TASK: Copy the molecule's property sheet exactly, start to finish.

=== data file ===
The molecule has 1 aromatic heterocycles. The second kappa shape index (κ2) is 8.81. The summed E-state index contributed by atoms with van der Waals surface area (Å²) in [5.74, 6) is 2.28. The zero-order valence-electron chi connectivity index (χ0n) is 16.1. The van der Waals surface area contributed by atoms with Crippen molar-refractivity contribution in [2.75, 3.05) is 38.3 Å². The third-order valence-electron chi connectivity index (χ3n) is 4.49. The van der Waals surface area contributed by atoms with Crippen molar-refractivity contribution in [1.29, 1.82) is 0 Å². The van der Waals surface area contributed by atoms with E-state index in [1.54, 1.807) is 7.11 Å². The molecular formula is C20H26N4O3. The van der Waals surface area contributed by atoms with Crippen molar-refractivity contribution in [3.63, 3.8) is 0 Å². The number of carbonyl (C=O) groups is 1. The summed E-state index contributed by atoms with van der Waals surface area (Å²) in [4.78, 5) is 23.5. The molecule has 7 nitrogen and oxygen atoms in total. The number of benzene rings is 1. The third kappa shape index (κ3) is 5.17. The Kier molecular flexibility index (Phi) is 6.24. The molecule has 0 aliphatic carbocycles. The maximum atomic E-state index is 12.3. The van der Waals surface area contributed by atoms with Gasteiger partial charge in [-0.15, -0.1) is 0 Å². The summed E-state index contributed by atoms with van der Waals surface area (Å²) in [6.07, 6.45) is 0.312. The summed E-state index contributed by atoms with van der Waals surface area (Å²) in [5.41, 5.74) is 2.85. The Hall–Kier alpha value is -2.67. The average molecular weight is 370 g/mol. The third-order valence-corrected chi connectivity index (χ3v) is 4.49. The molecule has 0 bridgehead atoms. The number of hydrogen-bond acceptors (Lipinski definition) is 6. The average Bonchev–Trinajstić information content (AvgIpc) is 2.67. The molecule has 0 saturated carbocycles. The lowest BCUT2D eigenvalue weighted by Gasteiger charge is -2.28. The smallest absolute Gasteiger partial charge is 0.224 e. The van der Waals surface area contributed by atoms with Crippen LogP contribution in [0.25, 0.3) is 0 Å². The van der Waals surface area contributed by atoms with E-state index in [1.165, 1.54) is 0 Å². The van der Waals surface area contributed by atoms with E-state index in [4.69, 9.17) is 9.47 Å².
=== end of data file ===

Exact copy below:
The molecule has 1 aromatic heterocycles. The second kappa shape index (κ2) is 8.81. The summed E-state index contributed by atoms with van der Waals surface area (Å²) in [5.74, 6) is 2.28. The zero-order valence-electron chi connectivity index (χ0n) is 16.1. The van der Waals surface area contributed by atoms with Crippen molar-refractivity contribution in [2.75, 3.05) is 38.3 Å². The third-order valence-electron chi connectivity index (χ3n) is 4.49. The van der Waals surface area contributed by atoms with Crippen molar-refractivity contribution in [1.29, 1.82) is 0 Å². The van der Waals surface area contributed by atoms with E-state index in [1.54, 1.807) is 7.11 Å². The molecular formula is C20H26N4O3. The van der Waals surface area contributed by atoms with Crippen molar-refractivity contribution in [3.63, 3.8) is 0 Å². The number of carbonyl (C=O) groups is 1. The summed E-state index contributed by atoms with van der Waals surface area (Å²) in [4.78, 5) is 23.5. The molecule has 7 nitrogen and oxygen atoms in total. The number of benzene rings is 1. The third kappa shape index (κ3) is 5.17. The Kier molecular flexibility index (Phi) is 6.24. The molecule has 0 aliphatic carbocycles. The maximum atomic E-state index is 12.3. The van der Waals surface area contributed by atoms with Gasteiger partial charge in [-0.15, -0.1) is 0 Å². The summed E-state index contributed by atoms with van der Waals surface area (Å²) in [6.07, 6.45) is 0.312. The summed E-state index contributed by atoms with van der Waals surface area (Å²) in [5.41, 5.74) is 2.85. The Hall–Kier alpha value is -2.67. The average molecular weight is 370 g/mol. The third-order valence-corrected chi connectivity index (χ3v) is 4.49. The molecule has 0 bridgehead atoms. The number of hydrogen-bond acceptors (Lipinski definition) is 6. The average Bonchev–Trinajstić information content (AvgIpc) is 2.67. The molecule has 0 saturated carbocycles. The lowest BCUT2D eigenvalue weighted by Gasteiger charge is -2.28. The smallest absolute Gasteiger partial charge is 0.224 e. The van der Waals surface area contributed by atoms with Crippen LogP contribution in [0.25, 0.3) is 0 Å². The van der Waals surface area contributed by atoms with E-state index in [1.165, 1.54) is 0 Å². The van der Waals surface area contributed by atoms with E-state index in [4.69, 9.17) is 9.47 Å².